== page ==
The average price point of MMPR: The Movie – based on prices listed at Shout! Factory’s store, Walmart, Target and Amazon – is $15.52. At the time of this review’s posting, it was not listed at Best Buy, Barnes & Noble Booksellers and Books-A-Million. However, the movie’s original DVD release was listed at those sites. By comparison, the DVD’s average price point was $7.33. That includes prices listed not just at Books-A-Million, Best Buy and Barnes & Noble Booksellers, but also at Walmart and Amazon. While the original DVD release’s average price point is obviously less expensive than that of the movie’s new BD re-issue, the DVD does not boast the new bonus featurette that is featured in the new re-issue. To that end, the price for the movie’s re-issue is not too bad. Keeping all of this in mind, this new re-issue of MMPR: The Movie proves a piece that the most devoted MMPR fans will want to add to their libraries.
Shout! Factory’s upcoming Blu-ray re-issue of Mighty Morphin’ Power Rangers: The Movie is a piece that the most devoted fans of the timeless sci-fi action series will appreciate. That is due in part to the fact that while the movie’s story clearly breaks from the series’ canon, it does at least maintain the campy feel of its source material. That alone makes the movie worth at least an occasional watch. The new 44-minute bonus featurette featured in this re-issue makes the presentation even more appealing for the noted fans. The re-issue’s average price point of less than $20 is relatively affordable, and not wasted, considering the movie’s primary and secondary content. Each item noted here is important in its own way to the whole of Mighty Morphin’ Power Rangers: The Movie. All things considered, the movie’s upcoming Blu-ray re-issue is one that the most devoted MMPR fans will enjoy especially if they do not already own the movie on DVD. It will be available June 4. More information on this and other titles from Shout! Factory is available online now at:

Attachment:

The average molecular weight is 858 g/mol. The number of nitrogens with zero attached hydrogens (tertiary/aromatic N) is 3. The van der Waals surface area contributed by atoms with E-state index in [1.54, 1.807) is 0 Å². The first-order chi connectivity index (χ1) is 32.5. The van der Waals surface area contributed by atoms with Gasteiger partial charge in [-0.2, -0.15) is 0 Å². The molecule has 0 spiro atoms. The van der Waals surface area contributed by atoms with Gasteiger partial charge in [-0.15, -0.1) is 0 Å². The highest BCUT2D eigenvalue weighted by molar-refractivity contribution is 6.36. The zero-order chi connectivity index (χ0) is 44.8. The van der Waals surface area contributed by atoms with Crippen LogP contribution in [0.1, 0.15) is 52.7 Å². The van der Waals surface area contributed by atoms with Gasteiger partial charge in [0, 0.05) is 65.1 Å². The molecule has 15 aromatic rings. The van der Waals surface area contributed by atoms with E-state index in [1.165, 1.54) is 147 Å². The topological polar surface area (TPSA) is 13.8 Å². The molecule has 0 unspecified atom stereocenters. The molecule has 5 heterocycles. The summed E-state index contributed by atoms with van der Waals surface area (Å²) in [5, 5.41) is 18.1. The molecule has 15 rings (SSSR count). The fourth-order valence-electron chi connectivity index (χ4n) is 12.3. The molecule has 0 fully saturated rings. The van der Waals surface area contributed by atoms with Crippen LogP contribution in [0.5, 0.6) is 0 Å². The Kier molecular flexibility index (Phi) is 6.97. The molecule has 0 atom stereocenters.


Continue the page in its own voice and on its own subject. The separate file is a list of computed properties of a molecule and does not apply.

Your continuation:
March Madness is back again, but it’s not the month’s only tournament.
Officials with Shout! Factory announced Thursday, that it will launch the Super Sentai Madness tournament March 23. The “tournament” will feature a livestream of Super Sentai episodes and will feature appearances by Power Rangers stars Karan Ashley (Mighty Morphin’ Power Rangers) and Andrew Meadows (Power Rangers Hyperforce). Brian Ward will host the event.
The event will livestream via Shout! Factory’s live service, its official Twitch channel and its official Pluto TV channel. The tournament culminates April 7. Audiences will be able to vote for their favorite villains throughout the course of the tournament.
The trailer for the upcoming tournament is streaming online here.
More information on the upcoming Super Sentai tournament is available online now along with information on Shout! Factory’s titles at:
Shout! Factory and Saban Brands have partnered to re-issue the original Mighty Morphin’ Power Rangers: The Complete Series once again.